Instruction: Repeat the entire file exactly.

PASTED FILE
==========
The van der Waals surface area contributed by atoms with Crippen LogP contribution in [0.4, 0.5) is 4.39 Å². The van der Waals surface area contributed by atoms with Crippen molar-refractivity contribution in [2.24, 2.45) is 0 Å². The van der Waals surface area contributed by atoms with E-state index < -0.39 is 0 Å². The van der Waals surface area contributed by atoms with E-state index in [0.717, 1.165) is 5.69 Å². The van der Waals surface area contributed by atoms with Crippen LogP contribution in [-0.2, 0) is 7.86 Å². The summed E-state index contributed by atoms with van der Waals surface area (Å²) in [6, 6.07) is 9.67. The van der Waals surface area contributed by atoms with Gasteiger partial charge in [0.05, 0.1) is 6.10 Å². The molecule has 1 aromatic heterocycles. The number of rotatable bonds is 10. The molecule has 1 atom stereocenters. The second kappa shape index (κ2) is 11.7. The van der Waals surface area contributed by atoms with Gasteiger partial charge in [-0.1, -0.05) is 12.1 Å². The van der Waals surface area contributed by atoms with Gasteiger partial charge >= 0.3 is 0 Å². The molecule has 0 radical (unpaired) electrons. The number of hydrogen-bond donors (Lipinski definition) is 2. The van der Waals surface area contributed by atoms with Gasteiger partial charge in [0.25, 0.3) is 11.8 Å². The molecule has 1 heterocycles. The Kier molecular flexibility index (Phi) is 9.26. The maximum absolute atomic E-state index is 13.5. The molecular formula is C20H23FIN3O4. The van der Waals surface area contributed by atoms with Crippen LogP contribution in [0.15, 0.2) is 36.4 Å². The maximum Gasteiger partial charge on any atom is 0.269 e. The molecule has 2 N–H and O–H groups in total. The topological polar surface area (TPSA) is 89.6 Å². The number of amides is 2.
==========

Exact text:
The van der Waals surface area contributed by atoms with Crippen LogP contribution in [0.4, 0.5) is 4.39 Å². The van der Waals surface area contributed by atoms with Crippen molar-refractivity contribution in [2.24, 2.45) is 0 Å². The van der Waals surface area contributed by atoms with E-state index < -0.39 is 0 Å². The van der Waals surface area contributed by atoms with E-state index in [0.717, 1.165) is 5.69 Å². The van der Waals surface area contributed by atoms with Crippen LogP contribution in [-0.2, 0) is 7.86 Å². The summed E-state index contributed by atoms with van der Waals surface area (Å²) in [6, 6.07) is 9.67. The van der Waals surface area contributed by atoms with Gasteiger partial charge in [0.05, 0.1) is 6.10 Å². The molecule has 1 aromatic heterocycles. The number of rotatable bonds is 10. The molecule has 1 atom stereocenters. The second kappa shape index (κ2) is 11.7. The van der Waals surface area contributed by atoms with Gasteiger partial charge in [-0.1, -0.05) is 12.1 Å². The van der Waals surface area contributed by atoms with Gasteiger partial charge >= 0.3 is 0 Å². The molecule has 0 radical (unpaired) electrons. The number of hydrogen-bond donors (Lipinski definition) is 2. The van der Waals surface area contributed by atoms with Gasteiger partial charge in [0.25, 0.3) is 11.8 Å². The molecule has 1 heterocycles. The Kier molecular flexibility index (Phi) is 9.26. The maximum absolute atomic E-state index is 13.5. The molecular formula is C20H23FIN3O4. The van der Waals surface area contributed by atoms with Crippen LogP contribution in [0.15, 0.2) is 36.4 Å². The maximum Gasteiger partial charge on any atom is 0.269 e. The molecule has 2 N–H and O–H groups in total. The topological polar surface area (TPSA) is 89.6 Å². The number of amides is 2.